GE Energy and Orion New Zealand Limited (Orion) have announced implementation of the first phase of a GE network management system to help improve power reliability for customers. GE's ENMAC Distribution Management System is the foundation of Orion's initiative. The system of smart grid technologies will significantly improve the network company's ability to manage big network emergencies and help it to restore power faster when outages occur.
GE healthcare is collaborating with The Wayne State University School of Medicine and the Medical University of South Carolina to offer an integrated radiology curriculum during their respective MD Programs led by investigators of the Advanced Diagnostic Ultrasound in micro-gravity study. GE has donated over one million dollars of Logiq E Ultrasound equipment to these two institutions.
Between September 2011 and April 2013, GE ran a content marketing campaign dedicated to telling the stories of "innovators—people who are reshaping the world through act or invention". The initiative included 30 3-minute films from leading documentary film directors (Albert Maysles, Jessica Yu, Leslie Iwerks, Steve James, Alex Gibney, Lixin Fan, Gary Hustwit and others), and a user-generated competition that received over 600 submissions, out of which 20 finalist were chosen.
Short Films, Big Ideas was launched at the 2011 Toronto International Film Festival in partnership with cinelan. Stories included breakthroughs in Slingshot (water vapor distillation system), cancer research, energy production, pain management and food access. Each of the 30 films received world premiere screenings at a major international film festival, including the Sundance Film Festival and the Tribeca Film Festival. The winning amateur director film, The Cyborg Foundation, was awarded a US$100,000 prize at the 2013 at Sundance Film Festival. According to GE, the campaign garnered more than 1.5 billion total media impressions, 14 million online views, and was seen in 156 countries.
GE has faced criminal action regarding its defense related operations. GE was convicted in 1990 of defrauding the US Department of Defense, and again in 1992 on charges of corrupt practices in the sale of jet engines to Israel.
A GE-owned abandoned building resides on Seaview Avenue in Bridgeport, Connecticut. The abandoned property has been cited in crimes that include being used as a hideout for a 72-year-old thief in 2008.
In the 1950s GE sponsored Ronald Reagan's TV career and launched him on the lecture circuit as a crusader against big government. Although it can be argued that GE frequently supported conservative policies, GE's record with designing social programs, supporting civil rights organizations, and funding minority education programs, speaks to their effort to support philanthropic programs and progressive causes.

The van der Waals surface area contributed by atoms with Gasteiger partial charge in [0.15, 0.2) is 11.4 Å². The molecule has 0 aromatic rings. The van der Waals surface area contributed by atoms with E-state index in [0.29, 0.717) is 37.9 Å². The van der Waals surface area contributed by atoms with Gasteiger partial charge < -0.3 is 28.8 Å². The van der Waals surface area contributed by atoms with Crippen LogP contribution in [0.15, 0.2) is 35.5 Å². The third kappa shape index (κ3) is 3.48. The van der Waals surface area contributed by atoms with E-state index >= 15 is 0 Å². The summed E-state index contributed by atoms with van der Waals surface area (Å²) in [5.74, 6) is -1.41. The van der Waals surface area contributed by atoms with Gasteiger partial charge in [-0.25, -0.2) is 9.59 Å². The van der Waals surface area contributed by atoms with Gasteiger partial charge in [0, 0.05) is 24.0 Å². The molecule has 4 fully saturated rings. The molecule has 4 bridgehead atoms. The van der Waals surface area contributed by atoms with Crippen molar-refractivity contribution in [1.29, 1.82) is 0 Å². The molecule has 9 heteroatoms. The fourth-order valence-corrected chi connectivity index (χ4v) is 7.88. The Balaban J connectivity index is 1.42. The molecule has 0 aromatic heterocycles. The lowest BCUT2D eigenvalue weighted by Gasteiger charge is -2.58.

Notable appearances in media
GE was the primary focus of a 1991 short subject Academy Award-winning documentary, Deadly Deception: General Electric, Nuclear Weapons, and Our Environment, that juxtaposed GE's "We Bring Good Things To Life" commercials with the true stories of workers and neighbors whose lives have been affected by the company's activities involving nuclear weapons.
In the early 1950s Kurt Vonnegut was a writer for General Electric. A number of his novels and stories (notably Cat's Cradle) refer to the fictional city of Ilium, which appears to be loosely based on Schenectady, New York. The Ilium Works is the setting for the short story "Deer in the Works".
The NBC sitcom 30 Rock was set at the NBC Studios in the GE Building at 30 Rockefeller Center (hence the title). All characters in the main cast are NBC (and therefore GE) employees, and one character, Jack Donaghy (Alec Baldwin) is portrayed as having risen through the ranks of GE management to become Vice President of NBC's East Coast operations through the company's microwave oven division.
In 2013, GE received a National Jefferson Award for Outstanding Service by a Major Corporation.
In 1981, GE won a Clio award for its :30 Soft White Light Bulbs commercial, We Bring Good Things to Life. It was produced by Phil Dusenberry at the ad agency BBDO, with director Marty Schultz (aka Mathew Brady), and artist and actor Victor Kalin.
As of 2016, GE had appeared on the Fortune 500 list for 22 years and held the 11th rank.
- Edison Engineering Development Program
- GE Global Research
- GE Technology Infrastructure
- Knolls Atomic Power Laboratory
- List of assets owned by General Electric
- Phoebus cartel
- Top 100 US Federal Contractors
- GE Hitachi Nuclear Energy
- "Certificate of Incorporation". GE. GE. Retrieved January 13, 2016.
- "Fact Sheet". About Us. GE. Retrieved August 1, 2016.
- Vaccaro, Adam (August 22, 2016). "General Electric moves into temporary headquarters in Boston". Boston.com. Retrieved September 21, 2016.
Today GE’s Global Headquarters officially moved to Boston. We’re happy to be here! [Official tweet from GE on August 22, 2016]
- "GENERAL ELECTRIC CO 2015 Annual Report Form (10-K)". EDGAR. United States Securities and Exchange Commission. February 27, 2016. Retrieved 21 December 2015.
- "Company Search, EDGAR System, Securities and Exchange Commission". header. Retrieved December 21, 2015.
- "Fortune 500 2011". Fortune. 2011. Retrieved December 21, 2015.